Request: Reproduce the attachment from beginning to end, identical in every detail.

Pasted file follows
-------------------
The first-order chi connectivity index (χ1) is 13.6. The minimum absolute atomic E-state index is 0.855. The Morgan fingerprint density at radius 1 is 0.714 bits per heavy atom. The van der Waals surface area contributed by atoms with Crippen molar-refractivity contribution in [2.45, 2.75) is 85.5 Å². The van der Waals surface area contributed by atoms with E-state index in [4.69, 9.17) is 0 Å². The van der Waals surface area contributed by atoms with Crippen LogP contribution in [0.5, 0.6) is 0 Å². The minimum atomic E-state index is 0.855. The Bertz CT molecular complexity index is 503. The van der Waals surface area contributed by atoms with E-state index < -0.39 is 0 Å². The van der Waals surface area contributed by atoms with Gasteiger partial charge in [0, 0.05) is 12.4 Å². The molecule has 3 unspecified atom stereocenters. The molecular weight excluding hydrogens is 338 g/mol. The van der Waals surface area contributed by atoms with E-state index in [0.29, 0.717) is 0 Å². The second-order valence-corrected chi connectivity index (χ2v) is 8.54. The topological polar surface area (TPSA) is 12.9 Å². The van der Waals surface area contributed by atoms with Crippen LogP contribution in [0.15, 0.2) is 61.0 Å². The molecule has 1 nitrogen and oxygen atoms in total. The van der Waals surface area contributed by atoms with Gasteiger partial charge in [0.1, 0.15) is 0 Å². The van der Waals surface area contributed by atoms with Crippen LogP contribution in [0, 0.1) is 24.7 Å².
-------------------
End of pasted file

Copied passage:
The first-order chi connectivity index (χ1) is 13.6. The minimum absolute atomic E-state index is 0.855. The Morgan fingerprint density at radius 1 is 0.714 bits per heavy atom. The van der Waals surface area contributed by atoms with Crippen molar-refractivity contribution in [2.45, 2.75) is 85.5 Å². The van der Waals surface area contributed by atoms with E-state index in [4.69, 9.17) is 0 Å². The van der Waals surface area contributed by atoms with Crippen LogP contribution in [0.5, 0.6) is 0 Å². The minimum atomic E-state index is 0.855. The Bertz CT molecular complexity index is 503. The van der Waals surface area contributed by atoms with E-state index < -0.39 is 0 Å². The van der Waals surface area contributed by atoms with Gasteiger partial charge in [0, 0.05) is 12.4 Å². The molecule has 3 unspecified atom stereocenters. The molecular weight excluding hydrogens is 338 g/mol. The van der Waals surface area contributed by atoms with E-state index in [0.29, 0.717) is 0 Å². The second-order valence-corrected chi connectivity index (χ2v) is 8.54. The topological polar surface area (TPSA) is 12.9 Å². The van der Waals surface area contributed by atoms with Crippen LogP contribution in [0.15, 0.2) is 61.0 Å². The molecule has 1 nitrogen and oxygen atoms in total. The van der Waals surface area contributed by atoms with Gasteiger partial charge in [0.1, 0.15) is 0 Å². The van der Waals surface area contributed by atoms with Crippen LogP contribution in [0, 0.1) is 24.7 Å².